The next column looks at unearned runs derived from each player’s errors, and the variance is quite extreme. With a range from only four runs (it’s interesting to note that the catchers have the two lowest unearned runs tallies, maybe that positional study would provide some analysis after all) all the way up to 14, there doesn’t seem to be too close of a connection between the amount of errors and the amount of unearned runs. For instance, Josh Donaldson has committed three more errors than Jonathan Villar in 2014, but Villar’s errors have led to eight more runs. This brings up the question of whether unearned run prevention is simply luck, or whether some teams (and pitchers) respond better after an error is committed in the field.

The A’s are one of baseball’s best teams, and have an excellent pitching staff, so it isn’t too surprising that Donaldson’s unearned runs are among the lowest, especially in comparison to how many errors he has committed. On the other end of the spectrum are players like Altuve and Castro who play on rebuilding teams, and it is unsurprising to see their names next to some of the highest unearned run totals. However, there is most certainly a lot to be said for luck playing a role in how many unearned runs come along after an error. For example, teammates Asdrubal Cabrera and Lonnie Chisenhall find themselves on opposite ends of the spectrum in terms of unearned runs after errors, a definite sign of the role random chance plays in unearned run prevention.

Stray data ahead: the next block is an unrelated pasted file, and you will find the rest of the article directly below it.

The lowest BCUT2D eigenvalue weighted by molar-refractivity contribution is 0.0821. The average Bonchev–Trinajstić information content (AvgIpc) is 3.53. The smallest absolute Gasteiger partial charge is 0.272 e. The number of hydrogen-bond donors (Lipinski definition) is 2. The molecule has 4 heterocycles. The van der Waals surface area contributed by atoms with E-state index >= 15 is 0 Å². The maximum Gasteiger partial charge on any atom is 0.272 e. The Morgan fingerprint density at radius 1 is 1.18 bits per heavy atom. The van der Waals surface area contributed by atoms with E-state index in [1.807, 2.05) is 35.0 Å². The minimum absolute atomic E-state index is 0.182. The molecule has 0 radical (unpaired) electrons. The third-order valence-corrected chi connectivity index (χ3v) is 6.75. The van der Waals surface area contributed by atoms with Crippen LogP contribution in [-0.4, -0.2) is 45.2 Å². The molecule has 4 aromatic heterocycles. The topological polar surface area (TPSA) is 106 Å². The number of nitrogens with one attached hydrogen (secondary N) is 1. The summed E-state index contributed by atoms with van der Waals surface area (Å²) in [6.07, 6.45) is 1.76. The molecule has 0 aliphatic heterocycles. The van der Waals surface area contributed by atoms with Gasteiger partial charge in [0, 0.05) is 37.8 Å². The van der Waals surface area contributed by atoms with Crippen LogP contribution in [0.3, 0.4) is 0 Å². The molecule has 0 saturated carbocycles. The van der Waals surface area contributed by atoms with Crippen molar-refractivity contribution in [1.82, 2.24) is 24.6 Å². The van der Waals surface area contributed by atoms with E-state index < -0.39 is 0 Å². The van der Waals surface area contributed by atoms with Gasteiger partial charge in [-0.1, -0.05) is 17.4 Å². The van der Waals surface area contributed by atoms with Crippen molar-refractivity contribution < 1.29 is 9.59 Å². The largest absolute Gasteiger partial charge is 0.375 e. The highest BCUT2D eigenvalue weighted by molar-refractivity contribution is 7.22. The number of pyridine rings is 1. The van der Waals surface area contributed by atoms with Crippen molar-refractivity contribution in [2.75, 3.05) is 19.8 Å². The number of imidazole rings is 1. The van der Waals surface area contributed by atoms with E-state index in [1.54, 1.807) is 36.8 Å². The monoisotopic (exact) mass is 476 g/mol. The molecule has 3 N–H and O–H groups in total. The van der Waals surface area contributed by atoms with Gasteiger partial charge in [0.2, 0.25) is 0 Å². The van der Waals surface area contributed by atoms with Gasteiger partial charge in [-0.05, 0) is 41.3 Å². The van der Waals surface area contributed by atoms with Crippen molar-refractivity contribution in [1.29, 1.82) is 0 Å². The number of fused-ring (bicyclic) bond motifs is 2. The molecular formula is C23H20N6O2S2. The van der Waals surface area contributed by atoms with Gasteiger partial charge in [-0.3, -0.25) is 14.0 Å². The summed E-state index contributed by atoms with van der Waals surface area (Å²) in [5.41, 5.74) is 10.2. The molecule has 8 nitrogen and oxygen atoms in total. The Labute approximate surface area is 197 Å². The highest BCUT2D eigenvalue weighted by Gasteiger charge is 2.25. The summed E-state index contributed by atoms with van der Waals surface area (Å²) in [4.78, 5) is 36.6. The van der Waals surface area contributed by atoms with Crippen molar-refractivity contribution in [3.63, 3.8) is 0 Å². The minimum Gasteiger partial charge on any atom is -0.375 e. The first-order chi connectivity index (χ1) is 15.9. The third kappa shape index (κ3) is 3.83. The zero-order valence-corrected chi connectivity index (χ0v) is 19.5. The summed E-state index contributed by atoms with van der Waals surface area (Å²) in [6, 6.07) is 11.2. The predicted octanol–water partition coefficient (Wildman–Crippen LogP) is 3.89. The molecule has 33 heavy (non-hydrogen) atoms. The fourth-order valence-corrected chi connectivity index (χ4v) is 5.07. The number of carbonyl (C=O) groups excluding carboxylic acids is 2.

One other note on the extreme variance in unearned runs tied to errors. The variance could also come as the result of what kind of error was made. A bobbled ball that never even gets thrown across the infield does only one base of harm; whereas, an overthrow (many of Alvarez’s errors) may lead to two bases of harm. One could also try to really dig deep into this data and see if younger, more inexperienced players were more likely to commit errors late in games, when the pressure was ratcheted up, and maybe those errors were more likely to be costly. However, with this study, the idea is simply to get a feel for another way of looking at errors, and the main point that remains here is that there is a lot of luck to whether a player’s error costs his team a run or not.

There isn’t a whole lot to be said about the team losses column, as committing an error does indeed swing the pendulum (or WPA chart) towards a loss, but so minimally that it wouldn’t even bother one of Poe’s victims. For instance, implying that Jean Segura (only one team loss in games he committed an error) timed his errors better than Elvis Andrus (eight team losses in games he committed an error) is really just saying that the Brewers are better than the Rangers; which they are, but that doesn’t reflect on the individual player at all. That comparison is especially interesting given that Andrus’ errors have actually led to fewer unearned runs than Segura’s.